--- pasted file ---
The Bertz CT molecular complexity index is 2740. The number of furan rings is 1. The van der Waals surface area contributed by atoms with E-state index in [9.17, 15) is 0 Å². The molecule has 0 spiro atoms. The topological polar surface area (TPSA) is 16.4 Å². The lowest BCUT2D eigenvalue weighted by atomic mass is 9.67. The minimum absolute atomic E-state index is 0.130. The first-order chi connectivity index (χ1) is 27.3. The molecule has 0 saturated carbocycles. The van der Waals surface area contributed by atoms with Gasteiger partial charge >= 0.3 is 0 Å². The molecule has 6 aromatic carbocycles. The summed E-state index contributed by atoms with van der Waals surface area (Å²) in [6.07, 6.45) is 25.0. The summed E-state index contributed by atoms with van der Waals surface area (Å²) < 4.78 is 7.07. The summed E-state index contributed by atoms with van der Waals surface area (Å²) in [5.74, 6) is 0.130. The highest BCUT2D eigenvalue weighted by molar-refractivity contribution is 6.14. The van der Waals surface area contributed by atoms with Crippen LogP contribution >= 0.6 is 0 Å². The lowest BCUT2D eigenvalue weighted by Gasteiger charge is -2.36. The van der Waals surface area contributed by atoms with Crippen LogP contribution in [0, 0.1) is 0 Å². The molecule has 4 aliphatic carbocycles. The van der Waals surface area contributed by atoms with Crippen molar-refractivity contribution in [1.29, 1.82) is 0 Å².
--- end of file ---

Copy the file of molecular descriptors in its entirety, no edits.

The Bertz CT molecular complexity index is 2740. The number of furan rings is 1. The van der Waals surface area contributed by atoms with E-state index in [9.17, 15) is 0 Å². The molecule has 0 spiro atoms. The topological polar surface area (TPSA) is 16.4 Å². The lowest BCUT2D eigenvalue weighted by atomic mass is 9.67. The minimum absolute atomic E-state index is 0.130. The first-order chi connectivity index (χ1) is 27.3. The molecule has 0 saturated carbocycles. The van der Waals surface area contributed by atoms with Gasteiger partial charge >= 0.3 is 0 Å². The molecule has 6 aromatic carbocycles. The summed E-state index contributed by atoms with van der Waals surface area (Å²) in [6.07, 6.45) is 25.0. The summed E-state index contributed by atoms with van der Waals surface area (Å²) < 4.78 is 7.07. The summed E-state index contributed by atoms with van der Waals surface area (Å²) in [5.74, 6) is 0.130. The highest BCUT2D eigenvalue weighted by molar-refractivity contribution is 6.14. The van der Waals surface area contributed by atoms with Crippen LogP contribution >= 0.6 is 0 Å². The lowest BCUT2D eigenvalue weighted by Gasteiger charge is -2.36. The van der Waals surface area contributed by atoms with Crippen LogP contribution in [0, 0.1) is 0 Å². The molecule has 4 aliphatic carbocycles. The van der Waals surface area contributed by atoms with Crippen molar-refractivity contribution in [1.29, 1.82) is 0 Å².